William Bradschawe and wife Alice
- Date of Brass:
- London G
April's brass of the month is an unusual composition to William Bradschawe, gent., d. 1537, and his wife Alice, which was stolen brass the church of St. Mary, Wendover, Buckinghamshire in 1980. The two main figures, showing kneeling at their prayer desks, and the inscription constitute a standard type of brass produced by the London G workshops in scores, but the design has been modified to show the descendents of the couple.
Under the two main figures are their 2 sons and 7 daughters, all with their names underneath. Bridget, Margery and William are shown wearing shrouds and with the word 'dede' underneath their figures. They might have died as adults, but it is more likely that they died in infancy. Offspring, including those who died young, are normally shown on brasses as diminutive figures in adult dress. The youngest daughter, Sibill, outlived her parents, but was almost certainly still unmarried by 1537 when the brass were made. Unlike her sisters, she wears her hair uncovered, usually a symbol of maidenhood. The other 5 children had between them produced a total of 23 children. Of these only Henry's youngest daughter, Alice, is recorded as being dead, but there may have been other of the grandchildren who died in infancy. Alice is recorded on the brass as having had two daughters named Bridget; the elder probably died young, with the youngest also being given this popular family name, as well as 3 other cousins.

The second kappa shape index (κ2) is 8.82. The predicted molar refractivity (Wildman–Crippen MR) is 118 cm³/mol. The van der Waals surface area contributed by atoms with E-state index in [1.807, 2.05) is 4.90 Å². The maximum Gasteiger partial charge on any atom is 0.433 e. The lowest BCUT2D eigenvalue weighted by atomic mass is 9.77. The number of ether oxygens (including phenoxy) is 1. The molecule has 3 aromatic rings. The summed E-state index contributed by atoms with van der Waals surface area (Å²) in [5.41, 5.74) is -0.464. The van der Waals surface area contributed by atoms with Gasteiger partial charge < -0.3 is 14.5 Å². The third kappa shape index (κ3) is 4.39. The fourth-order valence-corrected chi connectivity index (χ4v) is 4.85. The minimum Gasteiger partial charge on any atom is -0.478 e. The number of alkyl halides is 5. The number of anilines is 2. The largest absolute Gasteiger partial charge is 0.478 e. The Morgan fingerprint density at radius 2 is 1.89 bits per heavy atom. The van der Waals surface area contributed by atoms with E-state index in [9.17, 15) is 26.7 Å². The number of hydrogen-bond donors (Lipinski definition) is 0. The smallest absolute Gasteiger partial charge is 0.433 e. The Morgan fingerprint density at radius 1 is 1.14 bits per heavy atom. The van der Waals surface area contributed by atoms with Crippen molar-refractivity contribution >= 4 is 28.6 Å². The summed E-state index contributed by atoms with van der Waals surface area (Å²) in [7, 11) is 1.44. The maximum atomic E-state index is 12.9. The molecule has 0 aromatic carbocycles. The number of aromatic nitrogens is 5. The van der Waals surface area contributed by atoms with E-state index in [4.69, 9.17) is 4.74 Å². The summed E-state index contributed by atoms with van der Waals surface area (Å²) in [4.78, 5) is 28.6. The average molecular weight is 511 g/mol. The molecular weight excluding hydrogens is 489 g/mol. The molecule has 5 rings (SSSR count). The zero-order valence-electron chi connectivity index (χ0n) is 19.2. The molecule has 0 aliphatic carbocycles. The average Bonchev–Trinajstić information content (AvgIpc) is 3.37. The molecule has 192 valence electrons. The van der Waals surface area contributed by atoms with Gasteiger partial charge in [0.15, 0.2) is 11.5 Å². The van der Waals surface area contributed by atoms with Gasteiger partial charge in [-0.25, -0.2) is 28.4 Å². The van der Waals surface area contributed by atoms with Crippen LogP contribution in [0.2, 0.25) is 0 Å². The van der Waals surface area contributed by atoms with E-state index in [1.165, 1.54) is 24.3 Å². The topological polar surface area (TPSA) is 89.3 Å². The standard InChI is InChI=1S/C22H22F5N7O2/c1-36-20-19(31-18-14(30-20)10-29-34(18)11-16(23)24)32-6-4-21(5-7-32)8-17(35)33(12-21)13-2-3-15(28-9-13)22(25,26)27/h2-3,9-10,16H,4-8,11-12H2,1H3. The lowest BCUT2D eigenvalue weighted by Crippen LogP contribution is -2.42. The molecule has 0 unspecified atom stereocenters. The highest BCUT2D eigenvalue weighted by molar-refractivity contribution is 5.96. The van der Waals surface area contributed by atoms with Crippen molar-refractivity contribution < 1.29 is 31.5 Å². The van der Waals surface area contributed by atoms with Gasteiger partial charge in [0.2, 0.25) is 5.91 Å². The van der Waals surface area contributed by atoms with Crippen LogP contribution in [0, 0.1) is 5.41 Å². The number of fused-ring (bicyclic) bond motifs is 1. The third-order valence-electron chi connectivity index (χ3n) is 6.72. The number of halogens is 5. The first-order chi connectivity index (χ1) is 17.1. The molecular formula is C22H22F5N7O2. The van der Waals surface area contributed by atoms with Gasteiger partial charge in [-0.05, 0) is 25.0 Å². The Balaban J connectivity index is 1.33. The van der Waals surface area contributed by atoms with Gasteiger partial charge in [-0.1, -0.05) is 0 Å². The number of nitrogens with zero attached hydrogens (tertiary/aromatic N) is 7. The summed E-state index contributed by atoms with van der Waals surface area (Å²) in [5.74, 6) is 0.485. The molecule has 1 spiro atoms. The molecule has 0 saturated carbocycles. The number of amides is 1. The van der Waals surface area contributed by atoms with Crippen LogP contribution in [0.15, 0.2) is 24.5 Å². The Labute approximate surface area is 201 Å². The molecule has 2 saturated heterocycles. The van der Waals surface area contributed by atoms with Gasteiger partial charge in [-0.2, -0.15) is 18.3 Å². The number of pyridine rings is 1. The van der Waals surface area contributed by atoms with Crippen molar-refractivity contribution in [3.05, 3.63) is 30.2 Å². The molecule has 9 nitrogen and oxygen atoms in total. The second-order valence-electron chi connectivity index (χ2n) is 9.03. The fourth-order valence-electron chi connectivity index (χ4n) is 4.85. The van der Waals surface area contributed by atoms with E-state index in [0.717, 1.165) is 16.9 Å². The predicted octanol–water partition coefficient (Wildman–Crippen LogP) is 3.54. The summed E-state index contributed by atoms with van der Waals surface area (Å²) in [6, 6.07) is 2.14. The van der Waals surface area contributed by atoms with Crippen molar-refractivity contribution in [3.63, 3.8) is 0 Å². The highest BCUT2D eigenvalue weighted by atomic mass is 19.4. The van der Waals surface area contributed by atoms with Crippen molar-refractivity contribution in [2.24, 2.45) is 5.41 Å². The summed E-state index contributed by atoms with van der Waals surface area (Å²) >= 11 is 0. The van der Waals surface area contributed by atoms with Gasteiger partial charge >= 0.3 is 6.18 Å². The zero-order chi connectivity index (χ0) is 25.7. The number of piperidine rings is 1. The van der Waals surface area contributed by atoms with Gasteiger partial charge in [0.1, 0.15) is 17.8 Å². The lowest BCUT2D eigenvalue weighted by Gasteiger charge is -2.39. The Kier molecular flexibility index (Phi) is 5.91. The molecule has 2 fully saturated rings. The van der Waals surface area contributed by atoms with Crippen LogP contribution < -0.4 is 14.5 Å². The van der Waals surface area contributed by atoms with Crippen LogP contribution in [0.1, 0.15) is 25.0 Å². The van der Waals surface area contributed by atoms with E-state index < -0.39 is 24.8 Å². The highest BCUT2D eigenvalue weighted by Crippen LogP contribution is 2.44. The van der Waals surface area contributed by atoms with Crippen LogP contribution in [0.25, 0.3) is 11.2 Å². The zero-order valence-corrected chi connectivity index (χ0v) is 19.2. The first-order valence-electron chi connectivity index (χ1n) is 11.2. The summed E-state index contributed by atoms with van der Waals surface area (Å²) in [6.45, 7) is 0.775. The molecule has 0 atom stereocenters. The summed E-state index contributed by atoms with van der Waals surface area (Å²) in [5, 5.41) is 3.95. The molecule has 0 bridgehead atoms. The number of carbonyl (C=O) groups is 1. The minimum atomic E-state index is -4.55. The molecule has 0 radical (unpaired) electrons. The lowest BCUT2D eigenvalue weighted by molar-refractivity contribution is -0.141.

It is interesting to see from this brass how the same names are used over again in this family group. William Bradschawe the elder had a son and 3 grandsons named for him, while his wife, Alice, had a daughter and 3 granddaughters named in her honour. Their 3 children who died young also had nieces and nephews named after them, John Bradschawe using all these names, as well as others of his brothers and sisters, in his extensive family. How confusing it must have been when the family gathered together! The whole demonstrates and a degree of fecundity and pride of family that William and Alice clearly felt worth celebrating and recording on their brass.
Brasses such as these are a godsend for the genealogist, particularly in a period before births were systematically recorded in parish registers. Few give quite this degree of genealogical information, though others are shown elsewhere in the MBS website
Stolen brasses, such as this one, usually end up in the private collections of collectors of antiquaries, who may not be aware that the brass was originally stolen. Subsequently, they may surface in salerooms or antique shops very many years, or even decades, after they go missing. If anyone sees this or other brasses offered for sale, either in the UK or abroad (stolen brasses may pass quickly through a succession of dealers before being offered for open sale), please alert the MBS:
Hon. Conservation Officer
Suffolk CO10 7SP
Rubbing: © The Monumental Brasses of Buckinghamshire by William Lack, H. Martin Stuchfield and Philip Whittemore (1994)
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